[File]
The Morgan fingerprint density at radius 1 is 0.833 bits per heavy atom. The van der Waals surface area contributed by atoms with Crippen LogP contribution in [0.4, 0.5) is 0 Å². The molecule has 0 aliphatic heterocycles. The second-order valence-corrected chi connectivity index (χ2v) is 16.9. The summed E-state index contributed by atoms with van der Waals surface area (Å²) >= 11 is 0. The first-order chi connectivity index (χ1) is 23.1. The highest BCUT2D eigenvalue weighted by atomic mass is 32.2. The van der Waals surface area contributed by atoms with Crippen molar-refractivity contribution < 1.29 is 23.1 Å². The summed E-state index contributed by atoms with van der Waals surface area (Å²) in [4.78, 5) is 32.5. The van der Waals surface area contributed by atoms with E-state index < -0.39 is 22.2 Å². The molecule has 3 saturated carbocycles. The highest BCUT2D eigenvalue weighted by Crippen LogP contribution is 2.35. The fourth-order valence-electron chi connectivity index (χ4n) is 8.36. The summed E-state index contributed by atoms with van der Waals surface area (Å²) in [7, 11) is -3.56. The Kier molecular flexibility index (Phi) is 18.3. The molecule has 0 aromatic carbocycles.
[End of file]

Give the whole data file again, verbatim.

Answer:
The Morgan fingerprint density at radius 1 is 0.833 bits per heavy atom. The van der Waals surface area contributed by atoms with Crippen LogP contribution in [0.4, 0.5) is 0 Å². The molecule has 0 aliphatic heterocycles. The second-order valence-corrected chi connectivity index (χ2v) is 16.9. The summed E-state index contributed by atoms with van der Waals surface area (Å²) >= 11 is 0. The first-order chi connectivity index (χ1) is 23.1. The highest BCUT2D eigenvalue weighted by atomic mass is 32.2. The van der Waals surface area contributed by atoms with Crippen molar-refractivity contribution < 1.29 is 23.1 Å². The summed E-state index contributed by atoms with van der Waals surface area (Å²) in [4.78, 5) is 32.5. The van der Waals surface area contributed by atoms with E-state index < -0.39 is 22.2 Å². The molecule has 3 saturated carbocycles. The highest BCUT2D eigenvalue weighted by Crippen LogP contribution is 2.35. The fourth-order valence-electron chi connectivity index (χ4n) is 8.36. The summed E-state index contributed by atoms with van der Waals surface area (Å²) in [7, 11) is -3.56. The Kier molecular flexibility index (Phi) is 18.3. The molecule has 0 aromatic carbocycles.